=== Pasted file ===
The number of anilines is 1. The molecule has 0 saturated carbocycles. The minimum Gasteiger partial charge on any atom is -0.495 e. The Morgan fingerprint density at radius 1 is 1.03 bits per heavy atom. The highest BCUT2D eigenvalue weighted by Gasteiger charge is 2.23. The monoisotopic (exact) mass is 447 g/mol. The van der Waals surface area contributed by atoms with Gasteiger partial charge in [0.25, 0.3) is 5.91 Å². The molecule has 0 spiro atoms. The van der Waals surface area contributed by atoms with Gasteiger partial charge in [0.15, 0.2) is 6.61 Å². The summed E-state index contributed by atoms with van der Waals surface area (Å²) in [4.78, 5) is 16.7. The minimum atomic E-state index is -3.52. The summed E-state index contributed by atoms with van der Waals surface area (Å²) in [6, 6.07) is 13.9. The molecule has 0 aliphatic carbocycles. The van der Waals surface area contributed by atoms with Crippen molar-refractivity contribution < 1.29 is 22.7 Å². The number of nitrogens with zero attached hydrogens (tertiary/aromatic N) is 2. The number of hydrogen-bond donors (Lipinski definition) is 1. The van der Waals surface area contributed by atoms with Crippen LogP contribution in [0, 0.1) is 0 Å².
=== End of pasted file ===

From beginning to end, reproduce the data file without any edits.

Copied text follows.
The number of anilines is 1. The molecule has 0 saturated carbocycles. The minimum Gasteiger partial charge on any atom is -0.495 e. The Morgan fingerprint density at radius 1 is 1.03 bits per heavy atom. The highest BCUT2D eigenvalue weighted by Gasteiger charge is 2.23. The monoisotopic (exact) mass is 447 g/mol. The van der Waals surface area contributed by atoms with Gasteiger partial charge in [0.25, 0.3) is 5.91 Å². The molecule has 0 spiro atoms. The van der Waals surface area contributed by atoms with Gasteiger partial charge in [0.15, 0.2) is 6.61 Å². The summed E-state index contributed by atoms with van der Waals surface area (Å²) in [4.78, 5) is 16.7. The minimum atomic E-state index is -3.52. The summed E-state index contributed by atoms with van der Waals surface area (Å²) in [6, 6.07) is 13.9. The molecule has 0 aliphatic carbocycles. The van der Waals surface area contributed by atoms with Crippen molar-refractivity contribution < 1.29 is 22.7 Å². The number of nitrogens with zero attached hydrogens (tertiary/aromatic N) is 2. The number of hydrogen-bond donors (Lipinski definition) is 1. The van der Waals surface area contributed by atoms with Crippen LogP contribution in [0, 0.1) is 0 Å².